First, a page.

Verizon is a leader in communication and technology services. Along with AT&T and T-Mobile, they provide the majority of mobile-phone services in the U.S. Verizon generated more than $135 billion in revenue in 2022.

Dividend yield: 6.6 percent
Annual dividend: $2.61 per share

AT&T (T)

AT&T is another telecommunications leader that generates solid cash flow for shareholders. Recently, the company has divested some assets and cut its dividend by nearly half as it focuses on 5G investments and paying down its heavy debt load.

Dividend yield: 5.8 percent
Annual dividend: $1.11 per share

Intel (INTC)

Intel is one of the leading semiconductor companies in the world, and its chips help to power much of the technology we use every day. The company plans to invest billions of dollars in new capacity as it tries to keep pace with rival chip-makers. Intel returned about 90 percent of its free cash flow to shareholders from 2015 to 2019.

Dividend yield: 4.8 percent
Annual dividend: $1.46 per share

Philip Morris International (PM)

Philip Morris sells cigarettes and smoke-free products in more than 180 countries outside the U.S. Though the company still generates significant profits from sales of tobacco-related products, it’s moving towards a greater focus on smoke-free products that, while not risk-free, present less of a health risk than cigarettes.

Dividend yield: 5.0 percent
Annual dividend: $5.08 per share

Walgreens Boots Alliance (WBA)

Walgreens Boots Alliance operates retail pharmacies across the U.S., Europe and Asia. Its U.S. pharmacy business administered about 35 million COVID-19 vaccinations in its 2022 fiscal year. The company has a dividend history that dates back to 1989.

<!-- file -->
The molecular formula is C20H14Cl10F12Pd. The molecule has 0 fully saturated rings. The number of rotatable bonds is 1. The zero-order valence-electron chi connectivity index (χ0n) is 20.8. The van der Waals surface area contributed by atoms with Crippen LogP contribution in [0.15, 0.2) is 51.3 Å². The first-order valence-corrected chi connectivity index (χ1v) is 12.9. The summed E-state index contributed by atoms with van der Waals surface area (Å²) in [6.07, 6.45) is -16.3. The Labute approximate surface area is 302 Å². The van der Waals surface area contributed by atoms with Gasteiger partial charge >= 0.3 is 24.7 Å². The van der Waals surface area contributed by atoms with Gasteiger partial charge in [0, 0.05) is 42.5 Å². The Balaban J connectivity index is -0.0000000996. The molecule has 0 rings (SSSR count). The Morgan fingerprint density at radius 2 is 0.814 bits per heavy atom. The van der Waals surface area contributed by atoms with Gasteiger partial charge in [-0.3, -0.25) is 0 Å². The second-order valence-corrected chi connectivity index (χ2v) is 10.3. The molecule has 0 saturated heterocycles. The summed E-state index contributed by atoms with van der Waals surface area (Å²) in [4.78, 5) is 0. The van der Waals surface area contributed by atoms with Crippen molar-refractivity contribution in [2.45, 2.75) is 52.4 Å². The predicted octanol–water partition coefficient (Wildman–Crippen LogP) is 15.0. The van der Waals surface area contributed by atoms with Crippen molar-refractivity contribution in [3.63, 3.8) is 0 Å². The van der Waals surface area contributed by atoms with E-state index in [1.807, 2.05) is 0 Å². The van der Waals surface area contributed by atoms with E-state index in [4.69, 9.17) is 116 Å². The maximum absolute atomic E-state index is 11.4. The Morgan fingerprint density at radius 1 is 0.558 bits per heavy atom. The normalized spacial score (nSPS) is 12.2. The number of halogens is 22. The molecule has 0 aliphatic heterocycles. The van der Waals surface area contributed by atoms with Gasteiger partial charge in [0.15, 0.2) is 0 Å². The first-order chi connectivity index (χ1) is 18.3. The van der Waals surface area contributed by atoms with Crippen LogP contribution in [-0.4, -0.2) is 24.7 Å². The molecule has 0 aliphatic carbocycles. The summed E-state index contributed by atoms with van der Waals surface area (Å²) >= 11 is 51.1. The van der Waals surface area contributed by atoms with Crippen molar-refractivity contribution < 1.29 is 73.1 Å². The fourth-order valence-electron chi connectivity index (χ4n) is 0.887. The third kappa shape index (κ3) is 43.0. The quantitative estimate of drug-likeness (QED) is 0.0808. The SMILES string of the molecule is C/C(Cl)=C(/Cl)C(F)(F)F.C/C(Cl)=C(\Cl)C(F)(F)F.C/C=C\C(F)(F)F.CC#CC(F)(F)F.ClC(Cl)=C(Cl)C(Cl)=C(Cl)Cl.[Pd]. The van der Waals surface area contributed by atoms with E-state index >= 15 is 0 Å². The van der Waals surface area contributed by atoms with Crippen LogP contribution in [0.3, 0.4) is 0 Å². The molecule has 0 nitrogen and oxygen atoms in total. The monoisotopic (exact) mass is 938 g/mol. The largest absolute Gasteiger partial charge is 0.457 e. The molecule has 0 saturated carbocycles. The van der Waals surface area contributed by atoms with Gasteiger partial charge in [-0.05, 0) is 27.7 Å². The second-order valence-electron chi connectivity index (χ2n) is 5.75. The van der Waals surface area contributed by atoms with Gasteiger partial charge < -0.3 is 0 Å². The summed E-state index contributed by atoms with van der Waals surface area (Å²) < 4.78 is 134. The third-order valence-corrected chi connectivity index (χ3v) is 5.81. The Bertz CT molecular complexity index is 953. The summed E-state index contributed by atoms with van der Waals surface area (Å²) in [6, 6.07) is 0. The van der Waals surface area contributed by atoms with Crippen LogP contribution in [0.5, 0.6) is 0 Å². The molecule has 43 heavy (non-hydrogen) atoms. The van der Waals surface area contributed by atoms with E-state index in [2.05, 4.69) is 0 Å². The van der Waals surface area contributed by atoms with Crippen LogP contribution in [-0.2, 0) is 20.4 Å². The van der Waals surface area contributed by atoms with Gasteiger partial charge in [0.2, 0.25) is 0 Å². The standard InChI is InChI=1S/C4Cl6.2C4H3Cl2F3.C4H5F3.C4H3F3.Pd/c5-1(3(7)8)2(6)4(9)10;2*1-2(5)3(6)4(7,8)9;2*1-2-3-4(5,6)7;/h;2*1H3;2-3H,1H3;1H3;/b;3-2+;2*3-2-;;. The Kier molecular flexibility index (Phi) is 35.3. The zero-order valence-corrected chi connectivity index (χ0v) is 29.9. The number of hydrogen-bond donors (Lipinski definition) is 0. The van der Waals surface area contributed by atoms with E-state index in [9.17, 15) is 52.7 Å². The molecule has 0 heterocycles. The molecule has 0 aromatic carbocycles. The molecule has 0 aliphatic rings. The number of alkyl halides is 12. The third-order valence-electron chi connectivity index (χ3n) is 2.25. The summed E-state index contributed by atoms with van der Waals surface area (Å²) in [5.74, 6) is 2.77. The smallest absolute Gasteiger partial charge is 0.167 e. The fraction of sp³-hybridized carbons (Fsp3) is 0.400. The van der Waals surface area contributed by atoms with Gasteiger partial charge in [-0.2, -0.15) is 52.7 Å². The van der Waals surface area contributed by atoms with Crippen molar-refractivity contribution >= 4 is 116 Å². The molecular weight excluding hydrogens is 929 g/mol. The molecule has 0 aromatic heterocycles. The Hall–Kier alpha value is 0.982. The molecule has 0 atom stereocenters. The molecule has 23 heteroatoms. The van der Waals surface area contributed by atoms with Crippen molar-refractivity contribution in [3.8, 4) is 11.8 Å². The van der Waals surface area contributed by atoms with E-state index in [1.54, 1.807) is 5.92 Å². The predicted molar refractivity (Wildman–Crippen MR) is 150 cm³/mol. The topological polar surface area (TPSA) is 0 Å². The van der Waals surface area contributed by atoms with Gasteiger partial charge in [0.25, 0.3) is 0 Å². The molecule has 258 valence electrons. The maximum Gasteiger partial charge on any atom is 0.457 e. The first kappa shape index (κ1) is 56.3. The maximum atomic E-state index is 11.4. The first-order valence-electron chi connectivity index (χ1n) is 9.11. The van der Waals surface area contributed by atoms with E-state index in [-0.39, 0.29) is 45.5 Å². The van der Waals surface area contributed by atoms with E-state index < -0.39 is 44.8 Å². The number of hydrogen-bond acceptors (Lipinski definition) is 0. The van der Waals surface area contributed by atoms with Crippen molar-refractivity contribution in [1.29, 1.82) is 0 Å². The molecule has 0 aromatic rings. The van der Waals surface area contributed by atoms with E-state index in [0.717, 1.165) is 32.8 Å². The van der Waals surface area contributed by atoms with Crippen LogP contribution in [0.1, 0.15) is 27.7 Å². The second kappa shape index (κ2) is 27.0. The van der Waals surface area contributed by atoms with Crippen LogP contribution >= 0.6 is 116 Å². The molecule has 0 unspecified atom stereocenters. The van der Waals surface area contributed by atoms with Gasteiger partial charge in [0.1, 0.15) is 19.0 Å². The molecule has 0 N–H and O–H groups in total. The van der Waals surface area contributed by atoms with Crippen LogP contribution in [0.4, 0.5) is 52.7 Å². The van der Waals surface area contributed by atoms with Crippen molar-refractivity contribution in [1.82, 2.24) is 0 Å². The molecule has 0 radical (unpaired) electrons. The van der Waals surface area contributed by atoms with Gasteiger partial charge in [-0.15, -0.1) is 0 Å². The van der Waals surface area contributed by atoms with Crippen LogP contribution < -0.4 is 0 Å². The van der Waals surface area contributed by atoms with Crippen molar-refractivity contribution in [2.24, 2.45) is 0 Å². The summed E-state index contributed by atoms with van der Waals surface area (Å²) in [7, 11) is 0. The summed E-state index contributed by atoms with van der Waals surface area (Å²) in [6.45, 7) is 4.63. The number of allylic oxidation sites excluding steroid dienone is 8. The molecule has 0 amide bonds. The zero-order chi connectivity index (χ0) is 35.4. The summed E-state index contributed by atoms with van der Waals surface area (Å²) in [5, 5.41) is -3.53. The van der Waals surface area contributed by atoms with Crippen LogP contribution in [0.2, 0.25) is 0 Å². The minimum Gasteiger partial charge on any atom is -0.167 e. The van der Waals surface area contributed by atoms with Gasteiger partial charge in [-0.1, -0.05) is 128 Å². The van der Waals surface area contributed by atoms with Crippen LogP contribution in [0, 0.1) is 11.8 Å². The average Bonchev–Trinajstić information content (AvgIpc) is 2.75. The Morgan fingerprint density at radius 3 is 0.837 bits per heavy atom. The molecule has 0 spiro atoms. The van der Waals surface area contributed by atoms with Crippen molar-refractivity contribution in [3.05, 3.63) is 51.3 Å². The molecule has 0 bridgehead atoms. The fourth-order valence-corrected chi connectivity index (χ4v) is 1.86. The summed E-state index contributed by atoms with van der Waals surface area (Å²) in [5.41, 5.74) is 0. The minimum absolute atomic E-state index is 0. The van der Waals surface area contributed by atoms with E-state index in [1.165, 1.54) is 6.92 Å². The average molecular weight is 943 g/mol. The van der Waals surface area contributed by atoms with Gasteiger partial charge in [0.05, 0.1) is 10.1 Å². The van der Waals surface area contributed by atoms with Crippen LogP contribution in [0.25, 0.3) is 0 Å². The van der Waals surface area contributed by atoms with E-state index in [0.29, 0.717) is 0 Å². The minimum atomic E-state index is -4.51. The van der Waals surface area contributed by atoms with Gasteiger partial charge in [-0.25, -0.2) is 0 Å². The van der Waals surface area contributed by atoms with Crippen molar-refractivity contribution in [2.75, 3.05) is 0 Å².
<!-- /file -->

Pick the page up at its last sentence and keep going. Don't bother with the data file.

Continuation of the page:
Dividend yield: 5.4 percent
Annual dividend: $1.92

3M Company (MMM)

3M manufactures a variety of products that are used by businesses and consumers alike. The St. Paul, Minnesota-based company makes everything from building materials, electronics components and orthodontics to perhaps its best-known product: Scotch tape. 3M has paid a dividend to shareholders without interruption for more than 100 years.

Dividend yield: 4.9 percent
Annual dividend: $5.96

International Business Machines (IBM)

IBM is one of the largest tech companies in the U.S. and earns more than two-thirds of its revenue from software and consulting services. The Armonk, New York-based company has paid a dividend for over 100 consecutive years.

Dividend yield:  4.7 percent
Annual dividend: $6.60

Exxon Mobile

The energy giant has been a mainstay in passive income portfolios for decades, and with good reason. Through decades of war, inflation, booms and busts, Exxon Mobil has kept making money and offering an ever-increasing dividend.

Dividend yield:  3.15% percent
Annual dividend: $3.64


Dividend stocks or funds can be a great way to earn additional income and plan for retirement. Keep in mind that if you own these securities in a taxable brokerage account, you’ll need to pay taxes on the income you receive, even if you reinvest those dividends. If you want to avoid taxes, you’ll need to own the shares in a tax-advantaged account such as an IRA or 401(k).

Be sure to research any dividend stocks carefully before investing. Some companies with high payouts today may be forced to cut the payments if their business suffers.